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These Demons – Theatre503, London

Reviewer: Serafina Cusack

Writer: Rachel Bellman

Director: Jasmine Teo

After an antisemitic attack lands Aunt Mirah in hospital, seventeen-year-old Leah returns to her house hoping to confront the perpetrator and exorcise the demons left behind. Longlisted for the Women’s Prize For Playwrighting, These Demons is a layered and tender exploration of family, the lasting impact of anger and Jewish folklore.

Leah is having a hard time at school. She’s having a hard time controlling her anger and she blames herself for her parents’ separation. Olivia Marcus brings all the awkward teenage angst required of this role, a constant force of hormonal outbursts, sullen angles, and cheeky defiance. Marcus’ performance is funny at times and incredibly moving at others, always true to life.

The familial chemistry between Marcus and Liv Andrusier, who plays Leah’s tightly-strung older sister, Danielle, is palpable and recognisable to anyone with a sibling. Danielle’s frustrations and trials assert themself through elegant writing and are just as engaging as the main plot line, which is already fighting itself for stage time. Ann Marcuson as Mirah is also fantastic and brings a real authenticity to the eccentric aunt in the woods.

The script, written by debut playwright Rachel Bellman, is clever and layered and probably trying to do a little too much. Running at a good 90 minutes Bellman packs in a whole host of themes: anxiety, bullying, sibling roles, divorce, anti-semitism, miscarriages, community and misogyny. It is at times a bit much, but Bellman does a great job of weaving these threads together and it makes for a really complex and well-executed story. Director Jasmine Teo also does well to maintain the pace and fluidity of what could otherwise be an overly convoluted production.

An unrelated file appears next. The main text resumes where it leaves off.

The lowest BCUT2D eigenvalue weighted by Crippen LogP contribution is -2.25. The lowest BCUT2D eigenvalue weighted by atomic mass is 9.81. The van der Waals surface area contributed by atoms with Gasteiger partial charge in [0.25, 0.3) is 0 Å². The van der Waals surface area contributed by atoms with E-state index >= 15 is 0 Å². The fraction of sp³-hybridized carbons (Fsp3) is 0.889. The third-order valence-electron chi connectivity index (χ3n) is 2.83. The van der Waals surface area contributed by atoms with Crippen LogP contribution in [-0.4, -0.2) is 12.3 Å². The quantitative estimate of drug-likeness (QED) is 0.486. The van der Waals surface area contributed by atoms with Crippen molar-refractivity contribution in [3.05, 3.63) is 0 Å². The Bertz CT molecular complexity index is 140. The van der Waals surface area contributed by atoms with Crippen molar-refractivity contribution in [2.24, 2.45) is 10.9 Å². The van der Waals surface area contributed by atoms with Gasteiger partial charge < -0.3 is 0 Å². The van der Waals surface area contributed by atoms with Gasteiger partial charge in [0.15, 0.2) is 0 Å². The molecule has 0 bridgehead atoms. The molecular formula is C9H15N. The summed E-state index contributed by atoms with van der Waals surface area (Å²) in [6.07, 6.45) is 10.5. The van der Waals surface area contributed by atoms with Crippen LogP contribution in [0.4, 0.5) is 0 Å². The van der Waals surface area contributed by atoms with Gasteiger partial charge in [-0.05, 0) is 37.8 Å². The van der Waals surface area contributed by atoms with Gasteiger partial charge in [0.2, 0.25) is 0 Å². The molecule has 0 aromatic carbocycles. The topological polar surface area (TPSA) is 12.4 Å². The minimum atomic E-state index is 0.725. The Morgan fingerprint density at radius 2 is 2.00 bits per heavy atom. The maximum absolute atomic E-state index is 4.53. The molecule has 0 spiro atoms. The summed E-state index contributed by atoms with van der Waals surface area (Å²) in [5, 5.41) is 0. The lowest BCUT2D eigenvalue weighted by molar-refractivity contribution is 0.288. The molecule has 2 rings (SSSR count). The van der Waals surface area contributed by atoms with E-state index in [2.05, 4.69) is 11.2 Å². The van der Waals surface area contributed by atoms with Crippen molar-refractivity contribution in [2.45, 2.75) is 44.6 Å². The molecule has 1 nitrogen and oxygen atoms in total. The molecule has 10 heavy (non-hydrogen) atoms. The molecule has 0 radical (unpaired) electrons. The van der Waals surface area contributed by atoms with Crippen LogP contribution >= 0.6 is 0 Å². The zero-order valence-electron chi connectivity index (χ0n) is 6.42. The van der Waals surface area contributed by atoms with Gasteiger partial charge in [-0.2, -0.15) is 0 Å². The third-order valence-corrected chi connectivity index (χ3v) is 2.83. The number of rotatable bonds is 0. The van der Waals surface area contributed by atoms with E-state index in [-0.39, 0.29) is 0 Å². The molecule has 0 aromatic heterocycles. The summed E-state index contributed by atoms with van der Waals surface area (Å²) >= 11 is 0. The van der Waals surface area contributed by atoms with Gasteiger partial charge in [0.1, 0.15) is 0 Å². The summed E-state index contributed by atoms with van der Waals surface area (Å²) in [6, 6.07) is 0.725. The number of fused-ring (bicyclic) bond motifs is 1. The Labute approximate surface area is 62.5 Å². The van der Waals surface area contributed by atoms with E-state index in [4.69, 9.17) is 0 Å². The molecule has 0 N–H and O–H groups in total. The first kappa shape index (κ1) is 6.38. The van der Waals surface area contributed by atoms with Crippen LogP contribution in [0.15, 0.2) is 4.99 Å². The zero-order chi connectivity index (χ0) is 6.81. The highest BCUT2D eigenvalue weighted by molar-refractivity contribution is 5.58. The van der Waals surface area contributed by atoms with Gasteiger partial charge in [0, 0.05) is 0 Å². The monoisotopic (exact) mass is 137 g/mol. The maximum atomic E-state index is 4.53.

The design is almost there. Set by Sophie Firth is clearly conceptualised and lends itself to the three settings whilst leaning into the horror elements of comedy-horror. Sound by Niamh Gaffney is equally tongue-in-cheek and well-placed. Lights by Skylar Turnbull Hurd are sometimes a little muddled and impose themselves too heavily on a scene that is able to carry itself.

These Demons has a lot to say and is undoubtedly the best Jewish-Horror-Comedy-Coming-of-Age-Story on London stages right now.

Runs until 14th October 2023

The Reviews Hub Score

Hauntingly Humorous

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The Reviews Hub London is under the acting editorship of Richard Maguire. The Reviews Hub was set up in 2007. Our mission is to provide the most in-depth, nationwide arts coverage online.

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